Spain [if one puts Icarus and his father Daedalus to one side] can lay serious claim to being the home of the first flight by man. There is an account of Abbas Ibn Firnas creating and flying the first manned glider on the late 9th century. Ibn Firnas was an Andalusician glassworker, thinker, musician and inventor. It is said that he was inspired by the effort of Armen Firman who, in 852, jumped from the top of the minaret of the Great Mosque of Cordoba and landed safely using a rudimentary parachute.
Ibn Firnas's enthusiasm for flight was kindled and for the next twenty years he diverted his diverse skills into studying birds; falling seeds, leaves and feathers and the general mechanics of flying. His glider had wings made from silk, wood and feathers and, by then in his 60s, he used his machine to jump off the ridge of the Sierra Morena near Cordoba and stayed airborne for about 10 minutes. However despite all his study he forgot that birds use their tail to control their descent and he omitted that vital element when building his glider. The inevitable result was a crash landing which left Ibn Firnas with several broken bones and living in pain for the remaining dozen or so years of his life.
The near tragic result of Ibn Firnas's courage and skill may be why this writer can find no substantive record of Spanish attempts at fight until the story of Diego Marin Aguilera who lived from 1757-1799. Aguilera was an agricultural labourer and shepherd born in Coruna del Conde who became the main bread winner for his seven brothers, at an early age, on the death of his father. Like Ibn Firnas before whim Aguilera had an agile and fertile mind. He invented several labour saving devices for working in Mills, Quarries and Threshing.
But the eagles that soared overhead as he herded sheep ignited a passion to fly within Marin. He spent six years building a flying machine, using wood, cloth and feathers. he also constructed sophisticated iron joints for the wings and tail, with the help of a local blacksmith, which allowed, for example, the flapping of wings.
On 15 May, 1793, he placed his flying machine on the highest part of the Castle del Conde and flapping his wings he took off. The machine crossed the rover Arandilla and cruised for about 500 yards before crashing when one of the metal joints broke. Marin suffered only superficial injuries and it seems likely that his machine might have gone considerably further if the metal joint had been welded more securely.
However Marin did not fly again. The local villagers declaimed him as a heretic and burned his machine. Depressed and feeling disgraced Marin died only six years later, aged 44. Yet Marin's achievement, often overlooked by the general pubic, was quite remarkable given that he had no formal scientific education and that his invention was purely the result of his own ingenuity, skill and courage. Today in Spain he is recognised as the 'Father of aviation' and the Spanish Airforce has dedicated a monument to Marin next to the castle from where he took off.
Born in Madrid in 1866, is recognised as the first Spaniard to design, build and fly a powered aircraft. Like his Spanish predecessors Santillana was an unlikely aviation pioneer being a tailor and fashion designer. He moved to France in his youth and encouraged by the defats of the Wright brothers and finding several aviators amongst his friends he built a total of three planes - making the first in 1908. He flew his own creations at several air shows and began to build a prestigious following. However Santillana's life was cut short when he died in an air cars on the Cote D.Azur in 1909.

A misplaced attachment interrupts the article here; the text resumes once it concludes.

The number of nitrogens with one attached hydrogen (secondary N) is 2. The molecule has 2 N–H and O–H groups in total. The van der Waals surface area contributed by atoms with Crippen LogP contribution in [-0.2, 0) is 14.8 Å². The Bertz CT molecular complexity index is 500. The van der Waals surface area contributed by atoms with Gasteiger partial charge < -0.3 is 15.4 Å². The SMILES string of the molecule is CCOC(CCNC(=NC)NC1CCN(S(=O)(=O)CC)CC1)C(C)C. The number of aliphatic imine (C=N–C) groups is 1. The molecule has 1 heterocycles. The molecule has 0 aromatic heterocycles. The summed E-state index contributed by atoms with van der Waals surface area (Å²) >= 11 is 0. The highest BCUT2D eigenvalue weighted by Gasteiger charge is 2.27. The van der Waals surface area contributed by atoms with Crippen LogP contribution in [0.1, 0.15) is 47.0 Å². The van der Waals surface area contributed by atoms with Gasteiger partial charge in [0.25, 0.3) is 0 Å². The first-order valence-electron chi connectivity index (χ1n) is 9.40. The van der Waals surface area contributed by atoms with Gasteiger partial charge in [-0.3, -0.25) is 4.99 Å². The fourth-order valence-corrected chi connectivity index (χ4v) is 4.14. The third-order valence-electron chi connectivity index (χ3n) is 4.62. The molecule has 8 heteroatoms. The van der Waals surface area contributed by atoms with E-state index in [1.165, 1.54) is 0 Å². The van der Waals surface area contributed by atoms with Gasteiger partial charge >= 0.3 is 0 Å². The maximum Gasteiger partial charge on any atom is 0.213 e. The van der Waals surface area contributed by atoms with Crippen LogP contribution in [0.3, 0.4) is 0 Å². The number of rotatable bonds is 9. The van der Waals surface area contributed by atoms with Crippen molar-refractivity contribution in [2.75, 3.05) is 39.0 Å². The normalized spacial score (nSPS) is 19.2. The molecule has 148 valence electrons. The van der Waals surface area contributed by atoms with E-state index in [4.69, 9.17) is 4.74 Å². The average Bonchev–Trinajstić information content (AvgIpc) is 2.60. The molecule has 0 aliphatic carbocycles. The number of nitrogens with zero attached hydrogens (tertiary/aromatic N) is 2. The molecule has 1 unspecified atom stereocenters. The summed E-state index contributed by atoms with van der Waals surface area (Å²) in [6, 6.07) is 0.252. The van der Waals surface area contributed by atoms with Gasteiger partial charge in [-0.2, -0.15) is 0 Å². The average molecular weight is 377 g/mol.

Completes this quartet of relatively unsung Spanish aviation pioneers. Señor Loriga was raised in a Palace - the Pazo de Linares now a major cultural centre and close to Santiago de Compostela - and joined the army and pilots division of the Spanish Military Aviation Service in 1920. He served in the North African Rif War where he received the Militar Medal for bravery.
In 1924 Loriga proposed a flight between Spain and The Philippines which had a large Spanish population having been under Spanish colonial rule from 1556-1898. The purpose of the 11,000 mile trip was to foster commercial links and, some say, to remind the Philippines that Spanish rule have been more beneficial than the current American colonisation which had been the result of the Spanish American War of 1898.
Loriga led a squad of three Breget XIX, designed as two seater light bomber and reconnaissance aircraft, which departed Madrid en route to Manila on 5 April 1926. The route included several stopovers for refuelling and maintenance and included Tunisia, Cairo, Iran, Pakistan, India, China and Vietnam. Unfortunately one plane had to be abandoned in the North African desert and another on the coast of China leaving Loriga and his engineer to complete the task by themselves.They landed in Aparri in the Philippines on 11 May and were met by a cheering throng who carried the two men on their shoulders in triumph.They completed the last leg of their epic journey on 13 May by flying to Manila with a escort of 12 planes from the US Army.
Loriga was promoted to Captain in 1926 and , in July 1927, became the first pilot to land a plane in Galicia, where he had been born and raised. This very personal triumph was sadly short-lived as, returning to his military base in Cuerto Vientos, that same day Captain Loriga crashed on landing and died.